Anthropocene

Constitutionalizing in the Anthropocene

(Banner photo by Kees Bastmeijer)

The purpose of this project to explore the challenges of constitutionalization and governance in the Anthropocene era. It will re-imagine law’s conceptual foundations for the Anthropocene, articulate them in regulatory modalities that can be legitimate and effectively manage risk, and propose institutional architectures that are capable of responding to and altering the complexities of human interactions with earth systems, which, if left unchecked, will have potentially catastrophic results for future generations.

Introducing the project

Catastrophic environmental degradation is the most urgent global challenge for humanity today. In the era of the Anthropocene, a geological period wherein humans have altered atmospheric, geologic, hydrologic, biospheric and other earth system processes to such a degree, our Holocenenic legal frameworks have proven demonstrably inadequate to manage the risks that it entails. 

Indeed, the scale of the changes posed by the Anthropocene are so great that they are destabilizing how we distinguish Nature from culture, global from local, public from private, distinctions that have ordered global human society until now. Distressingly little thought has been given to the legal implications of the transformations that the Anthropocene is demanding of us.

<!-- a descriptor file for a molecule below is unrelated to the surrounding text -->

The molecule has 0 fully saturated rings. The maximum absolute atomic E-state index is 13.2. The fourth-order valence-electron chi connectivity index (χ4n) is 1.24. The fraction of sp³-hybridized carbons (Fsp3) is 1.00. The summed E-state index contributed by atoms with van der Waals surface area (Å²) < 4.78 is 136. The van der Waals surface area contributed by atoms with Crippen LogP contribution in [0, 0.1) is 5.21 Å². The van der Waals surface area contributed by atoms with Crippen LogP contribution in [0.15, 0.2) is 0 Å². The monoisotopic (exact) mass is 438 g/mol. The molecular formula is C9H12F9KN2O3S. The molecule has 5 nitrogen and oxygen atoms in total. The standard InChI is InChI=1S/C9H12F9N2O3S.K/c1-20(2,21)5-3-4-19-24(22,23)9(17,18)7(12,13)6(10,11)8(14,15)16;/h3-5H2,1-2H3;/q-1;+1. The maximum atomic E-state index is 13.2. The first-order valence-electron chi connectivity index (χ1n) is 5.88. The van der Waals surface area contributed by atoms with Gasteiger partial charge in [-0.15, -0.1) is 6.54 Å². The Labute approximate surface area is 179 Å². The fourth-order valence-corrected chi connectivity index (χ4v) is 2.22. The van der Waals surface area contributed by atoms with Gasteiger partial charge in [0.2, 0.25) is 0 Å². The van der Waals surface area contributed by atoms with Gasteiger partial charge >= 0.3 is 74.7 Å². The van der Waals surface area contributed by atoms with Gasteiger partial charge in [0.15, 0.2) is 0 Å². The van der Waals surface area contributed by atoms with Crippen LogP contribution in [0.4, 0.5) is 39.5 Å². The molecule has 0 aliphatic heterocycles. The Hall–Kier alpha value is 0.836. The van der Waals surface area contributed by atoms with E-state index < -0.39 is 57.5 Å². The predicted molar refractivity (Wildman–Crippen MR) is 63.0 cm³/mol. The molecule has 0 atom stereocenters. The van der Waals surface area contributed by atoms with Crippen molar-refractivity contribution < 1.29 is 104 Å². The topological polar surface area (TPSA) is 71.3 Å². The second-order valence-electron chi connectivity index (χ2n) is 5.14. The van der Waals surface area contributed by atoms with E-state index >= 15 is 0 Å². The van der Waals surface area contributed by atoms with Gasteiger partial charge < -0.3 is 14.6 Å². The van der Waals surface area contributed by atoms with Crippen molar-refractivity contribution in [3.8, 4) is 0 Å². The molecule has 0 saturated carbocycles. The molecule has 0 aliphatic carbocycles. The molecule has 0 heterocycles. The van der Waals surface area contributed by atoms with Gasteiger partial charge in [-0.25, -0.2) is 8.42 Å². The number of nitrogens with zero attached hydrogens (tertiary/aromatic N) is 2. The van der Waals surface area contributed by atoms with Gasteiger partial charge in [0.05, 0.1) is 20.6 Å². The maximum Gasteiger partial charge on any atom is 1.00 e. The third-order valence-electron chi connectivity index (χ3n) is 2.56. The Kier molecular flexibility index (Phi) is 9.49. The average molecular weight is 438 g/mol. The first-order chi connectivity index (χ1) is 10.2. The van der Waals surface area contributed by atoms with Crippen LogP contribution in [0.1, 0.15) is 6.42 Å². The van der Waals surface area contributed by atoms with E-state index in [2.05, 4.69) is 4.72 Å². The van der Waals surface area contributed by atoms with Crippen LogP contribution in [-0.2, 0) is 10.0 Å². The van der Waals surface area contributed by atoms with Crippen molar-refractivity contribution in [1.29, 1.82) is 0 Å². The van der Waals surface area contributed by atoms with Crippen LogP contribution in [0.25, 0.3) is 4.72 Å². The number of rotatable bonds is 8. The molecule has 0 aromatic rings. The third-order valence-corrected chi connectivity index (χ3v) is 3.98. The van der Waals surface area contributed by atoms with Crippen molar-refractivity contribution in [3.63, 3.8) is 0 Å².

Research questions

The project pursues the following three primary research questions:

  1. How do the conditions of the Anthropocene affect, conceptually and normatively, the legal subjectivity of nature and future generations within democratic decision-making, and, epistemologically, the political, scientific and legal modes of representation through which the legitimacy and effectiveness of regulatory and legal governance is evaluated?
  2. Which emergent regulatory technologies constitute legitimate instruments in the Anthropocene, and which accountability frameworks are necessary for managing their effective, yet potentially destructive, capabilities?
  3. Which governance structures are capable of facilitating reflexive and responsive governance in the Anthropocene, and what new forms of political and legal representation are available in such structures?

Project components

In order to answer these questions, the project is composed of three strands of research concerning:

Conceptual and foundational transformations

The first strand is devoted to exploring the conditions in which new forms of collective decision-making, including the creation of personhood for Nature and future generations, can be realized, and the normative and epistemological implications of such transformation in modes of representation.

Technologies and modalities of regulation

The second strand focuses on questions of accountability, effectiveness and regulatory oversight as they relate to emergent technologies – from genetically-modified insects to fake meat to climate engineering – that are developed to alter environments and our impact on them.

Institutional architectures and complexity

Finally, this third stream engages with transformations required within the institutions of governance, including the representation of new forms of political and legal personhood can be secured and the optimum organization of institutional structures for facilitating reflexive and responsive governance.

You can download an elaborated description of our project here.

Upcoming events at Tilburg Law School

20 May, 2021 Climate Justice and the Business of Energy Transition (held during TILTing Perspectives 2021 Conference)

24 June, 2021

Urban Climate Resilience: The Role of Law

 

Related projects at Tilburg University

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